Yesterday I got a mail piece that REALLY burned me up as an elected member of the Maryland Republican Party – as opposed to the two who claim to speak on my behalf. Here’s a photo:
Maybe it’s because I don’t have family on the payroll of the pro-Issue 7 side, but it seems to me that these two have drifted pretty far away from the party mainstream on a number of issues.
If you really want a good – conservative – Republican voter guide, you can look no further than my website since I went over all these questions last week. I don’t sell out to the highest bidder.
It is interesting to note, however, that the group which paid for this mailing is NOT the one which has paid for the numerous pro-Question 7 mailings which have found their way to my mailbox. Those are paid for by the laughably misnamed FOR Maryland Jobs and Schools, while this mailing was paid for by the similarly misnamed Republican Leaders Referendum Guide. The treasurers for each group are different as well.
Now I can understand that both Audrey and Michael have their roots in Prince George’s County and they feel the new casino would someday benefit their former home. And it just might once the conditions are set right.
But we are in a situation now where casinos being opened up cannibalize the revenues of existing facilities, and the rationale for choosing locations seems to be more about cronyism and buying votes than real market forces. It’s telling that MGM waited to jump into the market until they got a sweetheart deal they could live with; meanwhile, Penn National played by the original rules and watched their investment in Perryville go sour the minute a casino opened in Anne Arundel County. Obviously that’s the risk an investor runs.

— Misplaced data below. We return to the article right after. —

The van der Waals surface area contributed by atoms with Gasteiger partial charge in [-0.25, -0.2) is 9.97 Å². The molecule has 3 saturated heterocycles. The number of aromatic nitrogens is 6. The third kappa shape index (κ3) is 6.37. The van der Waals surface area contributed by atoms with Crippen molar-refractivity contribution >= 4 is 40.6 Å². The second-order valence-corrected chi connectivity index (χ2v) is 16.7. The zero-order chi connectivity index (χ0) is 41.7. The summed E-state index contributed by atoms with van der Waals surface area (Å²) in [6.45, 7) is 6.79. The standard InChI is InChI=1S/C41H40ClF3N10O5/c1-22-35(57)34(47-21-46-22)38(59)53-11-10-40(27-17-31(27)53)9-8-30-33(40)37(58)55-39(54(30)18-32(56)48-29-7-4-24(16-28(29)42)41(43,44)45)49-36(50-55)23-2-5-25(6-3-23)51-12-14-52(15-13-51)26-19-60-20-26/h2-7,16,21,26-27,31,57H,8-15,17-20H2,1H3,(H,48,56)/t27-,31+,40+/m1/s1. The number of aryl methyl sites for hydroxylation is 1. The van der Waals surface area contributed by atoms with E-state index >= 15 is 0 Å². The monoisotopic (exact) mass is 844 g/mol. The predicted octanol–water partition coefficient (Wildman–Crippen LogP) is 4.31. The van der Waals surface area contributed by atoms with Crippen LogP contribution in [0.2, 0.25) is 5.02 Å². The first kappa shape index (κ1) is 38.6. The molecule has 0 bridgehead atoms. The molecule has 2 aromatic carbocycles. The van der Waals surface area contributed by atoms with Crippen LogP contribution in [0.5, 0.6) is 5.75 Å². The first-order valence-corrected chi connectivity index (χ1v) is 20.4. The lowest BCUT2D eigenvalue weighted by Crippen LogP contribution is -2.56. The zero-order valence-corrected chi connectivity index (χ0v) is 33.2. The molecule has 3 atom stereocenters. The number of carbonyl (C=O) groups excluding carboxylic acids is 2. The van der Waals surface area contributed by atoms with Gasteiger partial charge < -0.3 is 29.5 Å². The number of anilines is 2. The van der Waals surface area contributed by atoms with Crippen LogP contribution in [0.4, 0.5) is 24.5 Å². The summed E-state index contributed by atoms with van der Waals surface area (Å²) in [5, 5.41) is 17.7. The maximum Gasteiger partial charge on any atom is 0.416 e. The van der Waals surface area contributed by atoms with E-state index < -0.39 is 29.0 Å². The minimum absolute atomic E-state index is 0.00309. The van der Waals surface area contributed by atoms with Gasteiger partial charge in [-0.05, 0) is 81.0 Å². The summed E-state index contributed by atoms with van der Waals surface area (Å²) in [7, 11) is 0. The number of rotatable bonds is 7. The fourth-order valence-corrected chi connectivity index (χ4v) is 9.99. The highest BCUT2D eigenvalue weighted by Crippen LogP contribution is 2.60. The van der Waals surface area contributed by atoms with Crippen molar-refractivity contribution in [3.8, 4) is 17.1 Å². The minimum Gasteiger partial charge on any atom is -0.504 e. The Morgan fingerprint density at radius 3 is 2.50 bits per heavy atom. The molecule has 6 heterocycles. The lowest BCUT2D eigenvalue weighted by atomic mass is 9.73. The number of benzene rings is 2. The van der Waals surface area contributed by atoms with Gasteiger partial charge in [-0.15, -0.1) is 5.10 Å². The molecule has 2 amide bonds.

So why should every little decision have to come down to the voters? I’ll grant that I’m not familiar with the setup of other states, but it seems to me that if we’re talking about a commission that includes both gaming and the Maryland Lottery the rules should be relatively the same – if the Maryland Lottery wants a new scratch-off game voter approval is not required.
The solution is simple: vote AGAINST Question 7 and make the General Assembly come back with a ballot issue in 2014 to repeal Article XIX of the Maryland Constitution. That ill-considered change from 2008 removed the General Assembly from making decisions more properly theirs, punting these issues to a ballot every two years as opposed to being able to make changes at least annually if not more often via a Special Session as it was this summer. If Question 7 passes then there’s no incentive to change a system that’s flawed. Let’s get gambling done right: it’s as simple as that.
And just for the record: Steele and Scott are wrong on Questions 1 and 2 as well. There’s no need to modify the Orphan’s Court in any county.